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What Is a Metafile?

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A metafile is simply a list of Windows drawing commands. The list may contain commands to draw objects such as lines, polygons and text. It may also contain commands to control the style of these objects such as what width pen to use when drawing the line, what brush pattern to use to fill the polygon and which font to pick when displaying the text.

Metafiles are the standard method of exchanging vector graphics (i.e. drawings composed of objects) among Windows programs. Windows can draw a metafile with a single command, so any Windows program can easily display a metafile.

Metafiles can also be scaled up or down in size with virtually no loss of image quality. This is what makes metafiles superior to bitmap graphics (i.e. images composed of dots) and why high-quality clipart is usually distributed as metafiles.

There are actually two kinds of metafiles used by Windows systems today. A Windows metafile (WMF file) is a 16-bit file from 16-bit Windows days that can still be read by more modern versions of Windows. An enhanced metafile (EMF file) is a 32-bit version of a WMF file that can only be used by modern (32- or 64-bit) versions of Windows. An enhanced metafile can contain a much wider range of commands than a regular Windows metafile.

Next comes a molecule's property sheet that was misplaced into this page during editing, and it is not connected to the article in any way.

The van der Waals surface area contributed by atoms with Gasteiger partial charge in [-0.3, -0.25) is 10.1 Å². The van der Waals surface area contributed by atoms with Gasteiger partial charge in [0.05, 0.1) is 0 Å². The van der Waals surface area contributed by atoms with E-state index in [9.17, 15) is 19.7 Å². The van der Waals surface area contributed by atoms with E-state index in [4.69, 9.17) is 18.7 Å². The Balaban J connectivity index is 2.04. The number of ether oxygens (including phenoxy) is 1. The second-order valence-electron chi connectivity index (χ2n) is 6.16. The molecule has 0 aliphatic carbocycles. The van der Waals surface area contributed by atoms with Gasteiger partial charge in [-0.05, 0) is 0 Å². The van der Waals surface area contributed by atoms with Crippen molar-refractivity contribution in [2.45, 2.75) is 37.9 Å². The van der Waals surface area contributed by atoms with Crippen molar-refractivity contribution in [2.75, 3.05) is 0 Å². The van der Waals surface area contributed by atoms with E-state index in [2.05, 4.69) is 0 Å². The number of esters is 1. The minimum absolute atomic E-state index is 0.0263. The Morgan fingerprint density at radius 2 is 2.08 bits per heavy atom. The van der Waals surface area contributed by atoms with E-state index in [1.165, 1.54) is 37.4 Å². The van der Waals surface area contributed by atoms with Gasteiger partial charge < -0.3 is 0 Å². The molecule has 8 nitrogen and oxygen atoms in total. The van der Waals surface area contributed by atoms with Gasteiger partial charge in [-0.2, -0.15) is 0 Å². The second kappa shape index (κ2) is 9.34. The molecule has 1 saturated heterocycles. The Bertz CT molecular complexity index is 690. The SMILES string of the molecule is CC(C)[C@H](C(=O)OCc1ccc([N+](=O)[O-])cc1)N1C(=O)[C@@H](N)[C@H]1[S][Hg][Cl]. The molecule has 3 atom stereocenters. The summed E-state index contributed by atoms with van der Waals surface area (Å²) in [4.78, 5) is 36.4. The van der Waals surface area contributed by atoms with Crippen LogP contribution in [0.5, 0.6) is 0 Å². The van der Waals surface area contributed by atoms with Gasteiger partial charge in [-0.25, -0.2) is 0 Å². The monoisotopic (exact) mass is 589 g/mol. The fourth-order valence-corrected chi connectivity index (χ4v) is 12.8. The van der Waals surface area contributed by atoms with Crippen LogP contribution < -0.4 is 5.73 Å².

The generic name for a metafile is a picture. The generic name for what most programs edit is a document. In this guide, we use the terms metafile, picture and document interchangeably.


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